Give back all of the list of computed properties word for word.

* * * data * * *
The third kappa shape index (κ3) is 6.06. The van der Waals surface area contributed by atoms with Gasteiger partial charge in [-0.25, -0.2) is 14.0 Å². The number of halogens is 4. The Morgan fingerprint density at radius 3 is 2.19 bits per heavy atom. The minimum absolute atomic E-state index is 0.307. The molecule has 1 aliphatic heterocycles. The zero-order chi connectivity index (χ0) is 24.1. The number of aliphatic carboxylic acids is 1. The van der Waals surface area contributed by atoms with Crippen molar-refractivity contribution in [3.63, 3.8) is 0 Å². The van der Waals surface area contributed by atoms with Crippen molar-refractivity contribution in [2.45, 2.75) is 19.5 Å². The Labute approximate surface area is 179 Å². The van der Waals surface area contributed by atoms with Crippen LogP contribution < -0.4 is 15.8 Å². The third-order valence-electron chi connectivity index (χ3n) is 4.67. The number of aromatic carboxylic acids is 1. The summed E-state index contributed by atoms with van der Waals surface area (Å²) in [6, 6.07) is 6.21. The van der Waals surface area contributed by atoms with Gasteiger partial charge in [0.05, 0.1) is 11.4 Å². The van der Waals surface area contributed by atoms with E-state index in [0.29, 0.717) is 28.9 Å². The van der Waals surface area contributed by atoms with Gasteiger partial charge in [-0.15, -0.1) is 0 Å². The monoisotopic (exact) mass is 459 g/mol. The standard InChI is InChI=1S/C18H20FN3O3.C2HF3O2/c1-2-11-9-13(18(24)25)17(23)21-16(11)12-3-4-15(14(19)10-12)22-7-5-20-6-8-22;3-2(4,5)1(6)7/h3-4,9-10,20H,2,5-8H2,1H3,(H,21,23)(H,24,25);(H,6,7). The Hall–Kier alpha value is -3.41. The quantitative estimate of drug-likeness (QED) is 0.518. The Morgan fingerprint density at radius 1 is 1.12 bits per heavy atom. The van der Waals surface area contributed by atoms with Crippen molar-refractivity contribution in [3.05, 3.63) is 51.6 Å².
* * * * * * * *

The third kappa shape index (κ3) is 6.06. The van der Waals surface area contributed by atoms with Gasteiger partial charge in [-0.25, -0.2) is 14.0 Å². The number of halogens is 4. The Morgan fingerprint density at radius 3 is 2.19 bits per heavy atom. The minimum absolute atomic E-state index is 0.307. The molecule has 1 aliphatic heterocycles. The zero-order chi connectivity index (χ0) is 24.1. The number of aliphatic carboxylic acids is 1. The van der Waals surface area contributed by atoms with Crippen molar-refractivity contribution in [3.63, 3.8) is 0 Å². The van der Waals surface area contributed by atoms with Crippen molar-refractivity contribution in [2.45, 2.75) is 19.5 Å². The Labute approximate surface area is 179 Å². The van der Waals surface area contributed by atoms with Crippen LogP contribution < -0.4 is 15.8 Å². The third-order valence-electron chi connectivity index (χ3n) is 4.67. The number of aromatic carboxylic acids is 1. The summed E-state index contributed by atoms with van der Waals surface area (Å²) in [6, 6.07) is 6.21. The van der Waals surface area contributed by atoms with Gasteiger partial charge in [0.05, 0.1) is 11.4 Å². The van der Waals surface area contributed by atoms with E-state index in [0.29, 0.717) is 28.9 Å². The van der Waals surface area contributed by atoms with Gasteiger partial charge in [-0.15, -0.1) is 0 Å². The monoisotopic (exact) mass is 459 g/mol. The standard InChI is InChI=1S/C18H20FN3O3.C2HF3O2/c1-2-11-9-13(18(24)25)17(23)21-16(11)12-3-4-15(14(19)10-12)22-7-5-20-6-8-22;3-2(4,5)1(6)7/h3-4,9-10,20H,2,5-8H2,1H3,(H,21,23)(H,24,25);(H,6,7). The Hall–Kier alpha value is -3.41. The quantitative estimate of drug-likeness (QED) is 0.518. The Morgan fingerprint density at radius 1 is 1.12 bits per heavy atom. The van der Waals surface area contributed by atoms with Crippen molar-refractivity contribution in [3.05, 3.63) is 51.6 Å².